One Coronavirus Silver Lining: Fewer Colds and Flu Cases

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It’s really hard to find any silver lining in the coronavirus outbreak. But a possible one: the self-quarantining, social distancing and personal hygiene measures are likely to mean far fewer cases of the cold and flu.
 
The Centers for Disease Control estimated that between October 1, 2019, and March 7 of this year there would be: 

  • 36 million to 51 million cases of the flu;
  • 17 million to 24 million flu-related medical visits; 
  • 370,000 to 670,000 flu-related hospitalizations; and 
  • 22,000 to 55,000 flu deaths.

These estimates are typically larger than the reported cases, and the CDC explains why.
 
“Because influenza surveillance does not capture all cases of flu that occur in the U.S., CDC provides these estimated ranges to better reflect the larger burden of influenza. … CDC does not know the exact number of people who have been sick and affected by influenza because influenza is not a reportable disease in most areas of the U.S.”
 
While the U.S. flu season peaks in the winter or early spring months, including March, February is by far the leading peak month, “but activity can last as late as May,” according to the CDC.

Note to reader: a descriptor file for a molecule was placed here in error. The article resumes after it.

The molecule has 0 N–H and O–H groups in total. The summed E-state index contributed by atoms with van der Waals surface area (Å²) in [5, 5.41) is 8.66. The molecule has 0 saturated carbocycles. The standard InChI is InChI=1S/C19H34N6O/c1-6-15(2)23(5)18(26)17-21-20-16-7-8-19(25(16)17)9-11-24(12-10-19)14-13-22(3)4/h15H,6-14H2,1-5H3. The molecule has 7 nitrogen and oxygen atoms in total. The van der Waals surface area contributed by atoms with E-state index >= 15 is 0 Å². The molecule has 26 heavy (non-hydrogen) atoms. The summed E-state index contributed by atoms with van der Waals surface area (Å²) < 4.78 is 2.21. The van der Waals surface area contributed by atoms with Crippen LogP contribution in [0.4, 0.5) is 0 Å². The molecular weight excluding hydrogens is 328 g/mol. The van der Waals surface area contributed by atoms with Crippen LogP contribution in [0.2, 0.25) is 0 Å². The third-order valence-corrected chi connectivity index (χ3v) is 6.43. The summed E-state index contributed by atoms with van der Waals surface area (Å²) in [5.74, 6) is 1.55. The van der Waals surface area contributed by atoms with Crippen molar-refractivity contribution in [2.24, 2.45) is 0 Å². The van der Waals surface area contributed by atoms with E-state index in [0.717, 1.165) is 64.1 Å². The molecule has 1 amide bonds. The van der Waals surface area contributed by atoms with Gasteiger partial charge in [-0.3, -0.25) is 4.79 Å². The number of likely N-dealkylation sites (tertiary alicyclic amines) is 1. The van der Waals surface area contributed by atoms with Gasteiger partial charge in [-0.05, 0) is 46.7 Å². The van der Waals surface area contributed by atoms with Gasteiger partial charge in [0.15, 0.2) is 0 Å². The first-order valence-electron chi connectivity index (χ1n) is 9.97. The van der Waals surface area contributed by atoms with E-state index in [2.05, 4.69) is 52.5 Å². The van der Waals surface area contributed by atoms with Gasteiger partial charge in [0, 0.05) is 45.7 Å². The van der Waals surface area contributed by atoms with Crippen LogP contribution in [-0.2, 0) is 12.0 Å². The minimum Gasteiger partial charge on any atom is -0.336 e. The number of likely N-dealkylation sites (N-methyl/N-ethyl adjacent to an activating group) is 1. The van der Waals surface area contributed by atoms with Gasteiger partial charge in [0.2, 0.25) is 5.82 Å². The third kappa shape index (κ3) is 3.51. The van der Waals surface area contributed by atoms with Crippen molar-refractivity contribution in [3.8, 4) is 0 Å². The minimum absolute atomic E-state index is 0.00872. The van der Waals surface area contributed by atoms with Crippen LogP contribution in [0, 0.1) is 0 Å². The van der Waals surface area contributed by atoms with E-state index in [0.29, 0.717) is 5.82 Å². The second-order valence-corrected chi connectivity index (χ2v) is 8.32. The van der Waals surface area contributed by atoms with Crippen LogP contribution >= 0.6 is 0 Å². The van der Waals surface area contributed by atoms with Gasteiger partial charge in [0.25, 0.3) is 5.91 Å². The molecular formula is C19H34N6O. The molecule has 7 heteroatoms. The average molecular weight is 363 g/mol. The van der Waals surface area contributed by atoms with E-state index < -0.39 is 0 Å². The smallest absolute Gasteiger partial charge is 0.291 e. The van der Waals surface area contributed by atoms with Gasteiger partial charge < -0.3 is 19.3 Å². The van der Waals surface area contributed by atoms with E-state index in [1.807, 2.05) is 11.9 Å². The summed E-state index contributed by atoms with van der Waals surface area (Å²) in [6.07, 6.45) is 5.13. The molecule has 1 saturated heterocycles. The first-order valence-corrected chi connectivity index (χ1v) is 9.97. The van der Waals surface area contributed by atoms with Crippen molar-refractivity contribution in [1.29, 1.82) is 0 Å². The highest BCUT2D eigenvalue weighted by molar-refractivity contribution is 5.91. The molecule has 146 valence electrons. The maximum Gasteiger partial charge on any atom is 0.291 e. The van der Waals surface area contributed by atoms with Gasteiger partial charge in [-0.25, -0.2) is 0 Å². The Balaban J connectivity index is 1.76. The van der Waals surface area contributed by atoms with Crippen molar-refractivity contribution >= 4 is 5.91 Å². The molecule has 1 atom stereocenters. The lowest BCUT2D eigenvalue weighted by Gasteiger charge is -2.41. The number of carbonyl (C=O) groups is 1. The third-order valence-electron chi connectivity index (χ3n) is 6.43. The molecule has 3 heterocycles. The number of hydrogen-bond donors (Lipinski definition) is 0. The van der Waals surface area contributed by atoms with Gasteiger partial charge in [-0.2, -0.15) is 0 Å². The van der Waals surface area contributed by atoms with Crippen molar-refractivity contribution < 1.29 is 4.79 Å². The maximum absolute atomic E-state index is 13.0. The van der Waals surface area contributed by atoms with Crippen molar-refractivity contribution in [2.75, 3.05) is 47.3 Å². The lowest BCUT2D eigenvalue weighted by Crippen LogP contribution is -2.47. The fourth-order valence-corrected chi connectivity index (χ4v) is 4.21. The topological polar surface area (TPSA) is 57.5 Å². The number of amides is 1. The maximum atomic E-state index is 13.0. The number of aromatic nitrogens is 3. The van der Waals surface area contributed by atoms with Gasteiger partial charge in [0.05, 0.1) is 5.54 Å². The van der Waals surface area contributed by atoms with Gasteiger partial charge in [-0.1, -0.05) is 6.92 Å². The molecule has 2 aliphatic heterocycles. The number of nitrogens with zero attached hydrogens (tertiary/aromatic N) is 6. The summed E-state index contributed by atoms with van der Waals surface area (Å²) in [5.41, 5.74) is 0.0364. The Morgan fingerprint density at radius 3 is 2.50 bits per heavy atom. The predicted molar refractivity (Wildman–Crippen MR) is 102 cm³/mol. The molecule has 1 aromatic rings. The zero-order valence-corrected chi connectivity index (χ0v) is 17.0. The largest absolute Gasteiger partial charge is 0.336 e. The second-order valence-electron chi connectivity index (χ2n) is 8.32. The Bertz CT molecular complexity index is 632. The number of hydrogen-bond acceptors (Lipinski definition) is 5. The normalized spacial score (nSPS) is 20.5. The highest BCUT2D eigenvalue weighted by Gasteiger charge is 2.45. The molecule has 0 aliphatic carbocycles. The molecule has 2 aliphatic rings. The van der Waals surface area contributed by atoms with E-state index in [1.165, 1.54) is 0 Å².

Though the seasonal flu and the coronavirus have similarities—they are both infectious respiratory illnesses—they are not the same. Even so it appears the coronavirus is spread the same way as colds and the flu. So the dramatic increase in self-quarantining, social distancing and personal hygiene measures will almost certainly reduce the incidence of colds and flu.
 
One of the primary purposes for the government-imposed school closures, limits on social gatherings and even closing businesses such as restaurants is so the health care system won’t be overwhelmed by coronavirus cases.
 
Even though we are nearing the end of a normal flu season, it’s likely there will be far fewer cases than normal, freeing up health care resources should the incidence of coronavirus cases spike.
 
Not a huge silver lining side to this very disruptive pandemic, but it’s something.

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